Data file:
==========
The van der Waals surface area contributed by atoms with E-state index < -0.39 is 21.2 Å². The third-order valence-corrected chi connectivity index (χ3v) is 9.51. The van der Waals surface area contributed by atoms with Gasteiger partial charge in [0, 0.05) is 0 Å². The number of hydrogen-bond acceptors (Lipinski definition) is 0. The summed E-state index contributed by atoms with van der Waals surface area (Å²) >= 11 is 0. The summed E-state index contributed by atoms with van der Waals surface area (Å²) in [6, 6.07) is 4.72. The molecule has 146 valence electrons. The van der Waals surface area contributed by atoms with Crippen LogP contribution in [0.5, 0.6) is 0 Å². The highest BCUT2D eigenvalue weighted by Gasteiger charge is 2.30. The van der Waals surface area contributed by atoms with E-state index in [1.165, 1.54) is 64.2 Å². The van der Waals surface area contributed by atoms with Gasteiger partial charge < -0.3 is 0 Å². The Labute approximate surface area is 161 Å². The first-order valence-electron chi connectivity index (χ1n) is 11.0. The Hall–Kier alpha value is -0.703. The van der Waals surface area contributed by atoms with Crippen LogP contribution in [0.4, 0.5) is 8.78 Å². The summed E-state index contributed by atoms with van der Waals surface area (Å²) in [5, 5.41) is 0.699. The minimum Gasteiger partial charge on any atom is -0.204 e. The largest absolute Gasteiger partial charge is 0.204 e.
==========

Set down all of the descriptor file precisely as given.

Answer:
The van der Waals surface area contributed by atoms with E-state index < -0.39 is 21.2 Å². The third-order valence-corrected chi connectivity index (χ3v) is 9.51. The van der Waals surface area contributed by atoms with Gasteiger partial charge in [0, 0.05) is 0 Å². The number of hydrogen-bond acceptors (Lipinski definition) is 0. The summed E-state index contributed by atoms with van der Waals surface area (Å²) >= 11 is 0. The summed E-state index contributed by atoms with van der Waals surface area (Å²) in [6, 6.07) is 4.72. The molecule has 146 valence electrons. The van der Waals surface area contributed by atoms with Crippen LogP contribution in [0.5, 0.6) is 0 Å². The highest BCUT2D eigenvalue weighted by Gasteiger charge is 2.30. The van der Waals surface area contributed by atoms with E-state index in [1.165, 1.54) is 64.2 Å². The van der Waals surface area contributed by atoms with Gasteiger partial charge < -0.3 is 0 Å². The Labute approximate surface area is 161 Å². The first-order valence-electron chi connectivity index (χ1n) is 11.0. The Hall–Kier alpha value is -0.703. The van der Waals surface area contributed by atoms with Crippen LogP contribution in [0.4, 0.5) is 8.78 Å². The summed E-state index contributed by atoms with van der Waals surface area (Å²) in [5, 5.41) is 0.699. The minimum Gasteiger partial charge on any atom is -0.204 e. The largest absolute Gasteiger partial charge is 0.204 e.